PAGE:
5) After reading through the "edge cities" site found at Matt Rosenberg's Geography website, give an example of an "edge city" in your area, indicating some characteristics that fulfill the edge city definition.

Post your response no later than Wednesday midnight.
Discussion: Topic 6-2
From the assigned websites listed in Activities (and live-linked in Links), answer the following questions:
1) According to the Smart Growth America website, what are some of the issues involved in "smart growth"? Describe one.
2) How does the issue of "transportation" facilitate "economic prosperity"?
3) What are some of the smart growth "principles" and "issues" addressed by the "Smart Growth Online" website? Describe at least two. (When Smart Growth Online's home page opens, click on "Why Smart Growth?" where the principles and issues are listed on the right-hand side of the page.)
4) Are these issues similar between the two websites? Explain why or why not. Explain why or why not.
5) Using your favorite search engine, find two “smart growth” websites from your own area to share with the class.

Post your response no later than Sunday midnight.
Dropbox Assignment 4: Short Paper 3
Choose a city project listed on the "Smart Growth in Action" site (click on .pdf file). Describe strategies employed by the city of your choice to promote a "livable place." Using one of the smart growth websites from topic 6-2, compare the efforts to create livable cities in your own area to those of your chosen smart growth project.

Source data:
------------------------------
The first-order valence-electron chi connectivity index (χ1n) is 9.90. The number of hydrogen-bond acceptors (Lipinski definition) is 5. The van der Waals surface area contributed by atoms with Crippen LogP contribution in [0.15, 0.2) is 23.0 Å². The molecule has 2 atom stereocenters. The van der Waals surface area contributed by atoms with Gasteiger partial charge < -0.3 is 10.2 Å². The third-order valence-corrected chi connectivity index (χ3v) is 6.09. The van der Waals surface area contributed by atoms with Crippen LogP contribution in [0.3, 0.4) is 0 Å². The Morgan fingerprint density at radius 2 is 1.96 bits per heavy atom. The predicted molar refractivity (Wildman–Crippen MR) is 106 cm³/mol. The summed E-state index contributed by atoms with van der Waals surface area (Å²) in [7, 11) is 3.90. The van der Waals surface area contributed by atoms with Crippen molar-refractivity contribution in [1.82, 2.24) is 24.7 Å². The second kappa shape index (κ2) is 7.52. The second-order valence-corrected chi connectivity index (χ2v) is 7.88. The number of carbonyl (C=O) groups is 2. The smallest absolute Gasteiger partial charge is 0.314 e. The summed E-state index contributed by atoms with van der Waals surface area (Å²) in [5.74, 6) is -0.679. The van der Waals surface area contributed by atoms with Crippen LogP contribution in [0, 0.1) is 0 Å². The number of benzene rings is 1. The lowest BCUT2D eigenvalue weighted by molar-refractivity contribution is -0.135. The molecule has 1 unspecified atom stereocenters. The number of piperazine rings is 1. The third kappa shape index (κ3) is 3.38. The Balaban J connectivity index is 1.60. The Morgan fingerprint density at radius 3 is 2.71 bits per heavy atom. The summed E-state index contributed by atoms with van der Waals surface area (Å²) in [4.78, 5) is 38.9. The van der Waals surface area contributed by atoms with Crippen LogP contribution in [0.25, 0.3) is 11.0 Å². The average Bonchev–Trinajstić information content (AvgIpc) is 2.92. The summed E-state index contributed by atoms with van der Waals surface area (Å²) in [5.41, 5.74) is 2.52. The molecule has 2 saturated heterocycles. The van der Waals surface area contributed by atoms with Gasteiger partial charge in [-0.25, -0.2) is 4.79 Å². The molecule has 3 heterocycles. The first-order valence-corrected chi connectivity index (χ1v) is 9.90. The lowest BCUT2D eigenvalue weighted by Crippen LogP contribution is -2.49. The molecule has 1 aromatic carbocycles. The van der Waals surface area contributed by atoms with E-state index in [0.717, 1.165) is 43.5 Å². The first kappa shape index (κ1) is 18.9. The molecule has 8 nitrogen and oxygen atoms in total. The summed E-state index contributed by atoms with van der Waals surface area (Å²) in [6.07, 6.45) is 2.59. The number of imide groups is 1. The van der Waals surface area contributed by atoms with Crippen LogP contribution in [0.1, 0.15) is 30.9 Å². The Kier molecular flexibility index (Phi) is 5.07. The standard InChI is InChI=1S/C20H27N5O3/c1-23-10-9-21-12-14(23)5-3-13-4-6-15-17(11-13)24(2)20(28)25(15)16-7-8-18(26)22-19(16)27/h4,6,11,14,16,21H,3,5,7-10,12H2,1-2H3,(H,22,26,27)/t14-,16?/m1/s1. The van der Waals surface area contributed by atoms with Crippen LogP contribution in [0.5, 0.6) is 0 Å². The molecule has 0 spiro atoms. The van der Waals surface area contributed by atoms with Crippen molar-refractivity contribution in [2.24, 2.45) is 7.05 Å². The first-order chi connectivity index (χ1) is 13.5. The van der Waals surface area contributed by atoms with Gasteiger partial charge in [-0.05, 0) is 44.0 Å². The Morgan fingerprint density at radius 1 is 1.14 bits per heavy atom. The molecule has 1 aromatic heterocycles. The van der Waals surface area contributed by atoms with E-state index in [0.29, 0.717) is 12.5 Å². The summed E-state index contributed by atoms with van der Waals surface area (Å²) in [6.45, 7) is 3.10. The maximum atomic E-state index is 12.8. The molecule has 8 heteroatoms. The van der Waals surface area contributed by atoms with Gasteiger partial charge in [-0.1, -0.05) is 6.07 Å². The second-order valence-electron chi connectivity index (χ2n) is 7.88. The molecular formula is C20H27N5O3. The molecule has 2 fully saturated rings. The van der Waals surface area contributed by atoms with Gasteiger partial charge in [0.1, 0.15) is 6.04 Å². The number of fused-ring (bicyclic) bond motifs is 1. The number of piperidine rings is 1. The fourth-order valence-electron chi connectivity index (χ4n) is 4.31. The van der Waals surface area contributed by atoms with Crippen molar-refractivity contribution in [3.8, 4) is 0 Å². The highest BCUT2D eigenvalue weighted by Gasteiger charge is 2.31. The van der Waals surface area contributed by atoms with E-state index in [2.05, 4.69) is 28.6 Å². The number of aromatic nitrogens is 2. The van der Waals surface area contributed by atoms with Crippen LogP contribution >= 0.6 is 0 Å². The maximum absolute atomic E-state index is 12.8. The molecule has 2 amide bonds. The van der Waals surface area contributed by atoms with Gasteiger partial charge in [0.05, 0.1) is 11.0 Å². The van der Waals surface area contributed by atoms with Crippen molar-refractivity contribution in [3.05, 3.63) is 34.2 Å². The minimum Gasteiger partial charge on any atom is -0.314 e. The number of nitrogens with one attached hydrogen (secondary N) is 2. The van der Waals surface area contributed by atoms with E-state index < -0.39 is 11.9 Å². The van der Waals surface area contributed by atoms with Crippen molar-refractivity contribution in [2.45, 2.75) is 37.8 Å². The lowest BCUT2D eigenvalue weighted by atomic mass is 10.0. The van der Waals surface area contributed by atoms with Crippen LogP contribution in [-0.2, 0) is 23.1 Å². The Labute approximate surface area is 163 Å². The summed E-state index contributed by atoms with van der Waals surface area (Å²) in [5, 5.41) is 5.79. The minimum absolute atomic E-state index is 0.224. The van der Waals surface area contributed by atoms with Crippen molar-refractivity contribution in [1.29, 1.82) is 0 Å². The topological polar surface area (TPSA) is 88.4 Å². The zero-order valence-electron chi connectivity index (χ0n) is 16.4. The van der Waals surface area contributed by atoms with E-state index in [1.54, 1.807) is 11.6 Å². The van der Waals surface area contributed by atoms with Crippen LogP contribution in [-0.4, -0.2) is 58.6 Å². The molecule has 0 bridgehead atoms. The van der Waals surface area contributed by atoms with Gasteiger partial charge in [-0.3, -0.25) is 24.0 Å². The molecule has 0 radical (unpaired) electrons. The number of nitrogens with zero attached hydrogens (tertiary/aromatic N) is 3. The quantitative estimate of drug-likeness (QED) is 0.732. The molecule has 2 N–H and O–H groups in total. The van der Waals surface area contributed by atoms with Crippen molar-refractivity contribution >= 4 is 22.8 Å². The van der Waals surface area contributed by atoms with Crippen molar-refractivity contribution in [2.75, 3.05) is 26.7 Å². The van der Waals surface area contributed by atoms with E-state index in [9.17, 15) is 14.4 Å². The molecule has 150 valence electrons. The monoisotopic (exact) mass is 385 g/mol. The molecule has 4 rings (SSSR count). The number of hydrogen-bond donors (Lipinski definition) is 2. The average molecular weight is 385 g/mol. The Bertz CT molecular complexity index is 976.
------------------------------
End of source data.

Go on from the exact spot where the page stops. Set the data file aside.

Please submit this assignment in the dropbox no later than Sunday, midnight.
Course Evaluation
Please evaluate the course. You will have an opportunity to evaluate the course near the end of the session. A link sent to your CougarMail will allow you to access the evaluation. Please note that these evaluations are provided so that I can improve the course, find out what students perceive to be its strengths and weaknesses, and in general assess the success of the course. Please do take the time to fill this out.
Week 7: Geography of Natural Resources and Human Impact on the Environment (Part I)
Readings
Read Chapters 12 and 13 through page 396.
Activities
• Visit University of Illinois’ Online Meteorology Guide site to learn more about the hydrologic cycle.
• Also look at the Environmental Protection Agency’s Clean Air Act site (scroll down to “Plain English Guide to the Clean Air Act” for easier reading) and the EPA’s Clean Water Act site.
Discussion: Topic 7-1
After reading Chapter 12, please answer the following questions in your own words:
1) What is "sustainable development"? Describe two of the examples given in our text.
2) What does our text say about US consumption of oil relative to our percentage of the world's reserves? What is the length of time US proven reserves would last at current rates of consumption assuming no imports? (See “Fuel Economy and CAFE Standards,” p.346-347.)
3) How is soil formed, and why is its increasing erosion a problem globally as well as in the US?
4) What are the causes of deforestation in tropical rainforests and why should we care? Describe one of the reasons that we should be concerned.
5) From the renewable energy sources listed in the text, select at least two of these "renewables," and then search the web for at least one site that interests you for each of your choices to share with the class.